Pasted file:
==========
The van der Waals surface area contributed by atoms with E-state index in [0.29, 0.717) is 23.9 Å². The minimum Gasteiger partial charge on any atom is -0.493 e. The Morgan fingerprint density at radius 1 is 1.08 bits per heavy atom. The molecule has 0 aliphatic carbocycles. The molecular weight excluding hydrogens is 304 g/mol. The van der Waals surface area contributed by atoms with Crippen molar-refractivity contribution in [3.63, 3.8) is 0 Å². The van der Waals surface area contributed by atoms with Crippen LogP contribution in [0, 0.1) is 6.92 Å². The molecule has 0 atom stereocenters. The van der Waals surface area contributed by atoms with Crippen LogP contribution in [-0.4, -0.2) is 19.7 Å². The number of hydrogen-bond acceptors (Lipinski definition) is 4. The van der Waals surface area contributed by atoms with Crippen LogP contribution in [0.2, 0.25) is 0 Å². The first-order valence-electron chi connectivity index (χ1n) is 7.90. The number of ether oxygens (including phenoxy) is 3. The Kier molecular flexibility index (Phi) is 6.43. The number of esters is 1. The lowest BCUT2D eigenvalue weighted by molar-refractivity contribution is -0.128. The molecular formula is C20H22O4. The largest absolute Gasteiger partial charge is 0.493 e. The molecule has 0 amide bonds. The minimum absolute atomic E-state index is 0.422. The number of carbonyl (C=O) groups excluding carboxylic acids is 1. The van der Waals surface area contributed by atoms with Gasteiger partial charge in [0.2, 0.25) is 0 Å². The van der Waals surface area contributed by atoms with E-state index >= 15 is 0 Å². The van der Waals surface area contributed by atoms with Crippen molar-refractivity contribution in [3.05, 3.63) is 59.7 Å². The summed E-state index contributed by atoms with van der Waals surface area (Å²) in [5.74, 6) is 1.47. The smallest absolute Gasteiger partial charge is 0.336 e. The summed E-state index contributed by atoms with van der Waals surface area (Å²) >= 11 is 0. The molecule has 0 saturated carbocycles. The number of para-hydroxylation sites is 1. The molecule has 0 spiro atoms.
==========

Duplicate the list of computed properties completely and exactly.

The van der Waals surface area contributed by atoms with E-state index in [0.29, 0.717) is 23.9 Å². The minimum Gasteiger partial charge on any atom is -0.493 e. The Morgan fingerprint density at radius 1 is 1.08 bits per heavy atom. The molecule has 0 aliphatic carbocycles. The molecular weight excluding hydrogens is 304 g/mol. The van der Waals surface area contributed by atoms with Crippen molar-refractivity contribution in [3.63, 3.8) is 0 Å². The van der Waals surface area contributed by atoms with Crippen LogP contribution in [0, 0.1) is 6.92 Å². The molecule has 0 atom stereocenters. The van der Waals surface area contributed by atoms with Crippen LogP contribution in [-0.4, -0.2) is 19.7 Å². The number of hydrogen-bond acceptors (Lipinski definition) is 4. The van der Waals surface area contributed by atoms with Crippen LogP contribution in [0.2, 0.25) is 0 Å². The first-order valence-electron chi connectivity index (χ1n) is 7.90. The number of ether oxygens (including phenoxy) is 3. The Kier molecular flexibility index (Phi) is 6.43. The number of esters is 1. The lowest BCUT2D eigenvalue weighted by molar-refractivity contribution is -0.128. The molecular formula is C20H22O4. The largest absolute Gasteiger partial charge is 0.493 e. The molecule has 0 amide bonds. The minimum absolute atomic E-state index is 0.422. The number of carbonyl (C=O) groups excluding carboxylic acids is 1. The van der Waals surface area contributed by atoms with Gasteiger partial charge in [0.2, 0.25) is 0 Å². The van der Waals surface area contributed by atoms with E-state index >= 15 is 0 Å². The van der Waals surface area contributed by atoms with Crippen molar-refractivity contribution in [3.05, 3.63) is 59.7 Å². The summed E-state index contributed by atoms with van der Waals surface area (Å²) in [5.74, 6) is 1.47. The smallest absolute Gasteiger partial charge is 0.336 e. The summed E-state index contributed by atoms with van der Waals surface area (Å²) >= 11 is 0. The molecule has 0 saturated carbocycles. The number of para-hydroxylation sites is 1. The molecule has 0 spiro atoms.